Up, and down. That’s the trip I take from Rotterdam to Amsterdam; it’s almost a straight shot. Yesterday, things got a bit interesting.
The morning went as well as I need any morning to go. My brother even woke up 15 minutes early on his own. No racing for the metro at the last minute, no running thru halls trying to catch the train connection. My decision to let things go – let my rage go – seemed to stay with me. There was a calm over the day, something that kept me from getting upset at every turn of the journey.
The consulate visit – first up on the chop block – went better than could be imagined, despite the increase in security. Before, people had to get in line and wait to go thru metal detectors. Now people have to wait in line prior to entering. I was questioned outside, and asked to show my passport to even approach the building. Inside, the buckles on my shoes set off the metal detector. Take them off – and the belt, please, – then back thru, holding my breath as I passed beneath the modern arch of guilt even tho I had nothing on me to set off that horrid beep. Another line had formed post metal detector. I tried not to sigh as I picked up my shoes and belt, tried not to think of the hours I’d be spending inside, waiting in queue.
“Through the door, to your right, window 5.”
Really? I asked. I can just go thru? Yes, they told me. Pushed open the door, heavy as a vault, and stepped into the next room. Another waiting area. But wait! Off to the right, window 5…is it EMPTY in there?
Absolutely. I even got a smile from the people behind the bars and bullet proof glass as I approached the window. The man looked at my letter, looked at my passport, then grabbed an envelope right there and viola! Sign here, please. New passport taken care of. Fastest in and out ever.
My brother, of course, had lined up one or two things to check out in the city. Specifically, he found two comic book shops he wanted to visit. So he casually mentioned splitting up and meeting later on.
Amsterdam has always intimidated me. It’s full of winding alleyways named as proper streets, with shop windows peeking out from the overhanging gloom down those narrow corridors. It’s easy to get lost and turned around. But yesterday, it was mine. My city. The map I’ve been trying to draw in my head for the last 20 years finally got finished; never, at any time, did I worry about which direction I was going or where I was. I knew. With my angst at the lowest level ever, I took the time to NOTICE things as I walked. It was like coming back to the city for the first time ever. The sky was blue, the air warm enough yet cool enough…and thanks to the current terror threat even the tourists were few and far between, which means that you only bumped into someone dragging luggage behind them once every two minutes rather than once every 10 seconds.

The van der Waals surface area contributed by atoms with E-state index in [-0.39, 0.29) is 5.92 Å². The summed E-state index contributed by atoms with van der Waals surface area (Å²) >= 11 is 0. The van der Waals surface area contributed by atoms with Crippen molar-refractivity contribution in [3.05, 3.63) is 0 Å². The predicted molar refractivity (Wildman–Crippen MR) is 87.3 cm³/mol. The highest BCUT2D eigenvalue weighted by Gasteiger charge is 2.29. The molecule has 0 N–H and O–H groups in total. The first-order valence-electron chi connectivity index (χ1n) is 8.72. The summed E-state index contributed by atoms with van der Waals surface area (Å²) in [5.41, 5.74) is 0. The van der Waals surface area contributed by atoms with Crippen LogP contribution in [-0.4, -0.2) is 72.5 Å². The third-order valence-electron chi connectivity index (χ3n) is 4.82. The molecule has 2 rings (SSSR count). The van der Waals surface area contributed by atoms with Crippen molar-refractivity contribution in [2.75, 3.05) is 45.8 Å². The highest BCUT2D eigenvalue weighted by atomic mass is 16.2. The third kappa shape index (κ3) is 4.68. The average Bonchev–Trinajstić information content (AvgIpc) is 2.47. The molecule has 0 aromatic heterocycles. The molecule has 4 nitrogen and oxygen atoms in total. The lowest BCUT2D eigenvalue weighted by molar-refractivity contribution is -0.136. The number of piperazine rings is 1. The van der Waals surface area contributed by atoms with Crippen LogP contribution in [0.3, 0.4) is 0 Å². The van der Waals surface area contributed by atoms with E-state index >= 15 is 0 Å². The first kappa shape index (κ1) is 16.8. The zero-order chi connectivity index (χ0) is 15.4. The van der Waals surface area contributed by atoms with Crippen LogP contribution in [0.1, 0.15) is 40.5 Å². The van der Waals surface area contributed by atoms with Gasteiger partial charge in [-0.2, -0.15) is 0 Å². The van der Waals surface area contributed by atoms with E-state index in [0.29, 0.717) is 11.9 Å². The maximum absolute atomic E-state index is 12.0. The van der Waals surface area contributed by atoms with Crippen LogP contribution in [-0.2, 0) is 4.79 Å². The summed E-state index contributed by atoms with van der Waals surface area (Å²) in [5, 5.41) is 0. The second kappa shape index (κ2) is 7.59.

Off I headed to Spui, where I noticed a store called ‘The American Book Center’ boldly advertised. Being Monday (a day so like Sunday, with such late starts for most places that you’d think it’s part of the bleeding weekend), it didn’t open before noon. I had an hour to kill, so off to the coffeeshop where I was waved thru with a smile and a kind nod rather than a demand to show my ID. The thought flicked thru my head that damn it, I should say something about that. Tell them to card old women once in a while to make them feel good. But I was too much of the city, too deep into embracing my Dutchness (if that’s possible) to want to complain. I blew a pre-rolled Haze joint, sitting near the counter so I could enjoy hearing the tourists discuss the various types of marijuana for sale. Some were American, some British, some from countries I couldn’t place. All were newbies, greenies, virgins to Amsterdam. I could smell it on them, from the clothes they wore to the way they huddled together. I watched their eyes glass over, heard their laughter get sillier and sillier.
And through it all, I exchanged looks with the workers. Looks that were a little wry, a little sarcastic – and totally inclusive.
I was accepted as a local.
Just before noon I headed back to the book store. Two dozen people stood just outside, milling around while waiting for the doors to open. No one spoke to each other. I thought, how typical. Here’s a gathering of English speaking people in a foreign country. Do we even GREET each other? No. We fiddle with our phones, look off at the horizon, ANYTHING but acknowledge each other as we wait.
But the wait was worth it. The store held an upper level devoted almost entirely to science fiction. I found two books that complete a Trilogy I began several years ago. I’ve new words to read. Words that aren’t mine. Words that I don’t have to struggle thru because they’re in my native language.
After a late lunch at Blue, a fantastic cafe high above the Kalvertoren shopping center (get the quiche and lemonade; trust me), it was back to the train station to head home. Between the steam and hum of the engines we managed to find the right train…but we failed to get off to make a needed connection.
At 4:30 I was in Nijmegen, just shy of the German border. A me who hadn’t chosen might have got upset. I laughed.
Back to Utrecht, this time to get off and find another train to take us to Gouda. From there, yet another to bring us to Rotterdam Alexander.
Home, finally, just past six in the evening.
Today I have a sense of victory. I’m not sure what tests I passed thru yesterday. But I DID pass them. With flying colors.